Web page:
The unseasonable warm, dry weather we are currently experiencing has really brought out butterflies in good numbers. Peacock, Small Tortoiseshell, Orange-tip, Speckled Wood and even a Brimstone have been seen on the hillside over the past week. Hopefully, this spring will be much better than last year, which was wet and cold right up until the end of May, and these last few days are just a taster of more fine weather to come. Please remember, if you have any wildlife sightings from the Rowley Hills that you would like to tell us about, or any interesting photographs you would like to see on the website, then please let us have them – you can comment below, or on Facebook or Twitter.
The Wildlife Trust put on two very successful AFA (Awards for All) Lottery-funded events for us over the Easter week. On Wednesday Natalie Bellfield had a very good turn out for her Mothers and Toddlers walk from Oakham Library up onto View Point Open Space, where the children participated in a treasure hunt and various activities that the Wildlife Trust had set up. Afterwards, we continued our walk along the highest point of the site, admiring excellent views across to Cannock and Barr Beacon and beyond on what was turning into a sunny and pleasantly warm, early-spring day. Back at the library the children did some colouring, and prior to leaving, were all given Easter eggs. This was an excellent day that brought together the library, Wildlife Trust, Friends of Rowley Hills and many local people.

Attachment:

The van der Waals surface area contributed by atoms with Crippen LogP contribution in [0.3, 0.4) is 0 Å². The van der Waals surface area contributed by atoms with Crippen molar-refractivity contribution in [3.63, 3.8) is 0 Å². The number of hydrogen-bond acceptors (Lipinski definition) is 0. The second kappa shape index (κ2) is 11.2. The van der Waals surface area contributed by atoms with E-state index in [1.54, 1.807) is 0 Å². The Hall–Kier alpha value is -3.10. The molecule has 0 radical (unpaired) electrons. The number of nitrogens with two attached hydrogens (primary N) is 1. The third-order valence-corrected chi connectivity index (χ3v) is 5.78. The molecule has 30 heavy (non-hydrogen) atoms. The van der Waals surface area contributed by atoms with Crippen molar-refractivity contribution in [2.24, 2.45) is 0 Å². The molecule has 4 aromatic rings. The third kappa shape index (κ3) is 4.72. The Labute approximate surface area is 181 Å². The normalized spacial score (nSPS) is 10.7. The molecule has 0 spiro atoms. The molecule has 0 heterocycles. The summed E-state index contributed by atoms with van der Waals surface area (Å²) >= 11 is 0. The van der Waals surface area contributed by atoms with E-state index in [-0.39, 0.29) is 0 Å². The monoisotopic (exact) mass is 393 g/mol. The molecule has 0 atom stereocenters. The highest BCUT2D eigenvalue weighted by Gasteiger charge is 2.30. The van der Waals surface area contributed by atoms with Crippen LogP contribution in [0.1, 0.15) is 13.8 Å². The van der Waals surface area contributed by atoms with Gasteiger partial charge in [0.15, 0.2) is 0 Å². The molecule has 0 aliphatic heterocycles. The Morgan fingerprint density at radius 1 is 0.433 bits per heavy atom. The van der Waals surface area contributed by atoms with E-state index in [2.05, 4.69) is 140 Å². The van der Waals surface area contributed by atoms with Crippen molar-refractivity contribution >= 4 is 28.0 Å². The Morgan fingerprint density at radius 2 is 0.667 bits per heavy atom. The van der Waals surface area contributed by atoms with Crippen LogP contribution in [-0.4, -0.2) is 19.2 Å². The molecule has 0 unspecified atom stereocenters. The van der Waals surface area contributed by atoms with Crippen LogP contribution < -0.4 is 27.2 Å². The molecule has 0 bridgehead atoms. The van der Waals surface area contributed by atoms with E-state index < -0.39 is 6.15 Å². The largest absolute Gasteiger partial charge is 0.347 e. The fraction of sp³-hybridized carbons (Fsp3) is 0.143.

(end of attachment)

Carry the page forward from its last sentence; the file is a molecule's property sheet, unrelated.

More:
On Thursday the weather was even better for our AFA event in Bury Hill Park.The spring sunshine was a bonus and we even saw an occasional Small Tortoiseshell butterfly on the wing. Throughout the day a steady stream of people visited our stall and at mid-day some of the attendees joined Mike for a circular walk around Portway Hill Open Space, taking in the Wildlife Trust cairn and geological exposure, before heading towards Wolverhampton Road and back into Bury Hill Park.
Many of the children took advantage of their visit to the park by making use of the various play apparatus that the park has to offer.
During the afternoon representatives from the Wildlife Trust and FORH scattered Harebell seeds across the Portway Hill site which they had collected last autumn thanks to FORH’s successful appeal to Sandwell Council to temporally cease mowing of the hillside while the Harebells were flowering and producing seed.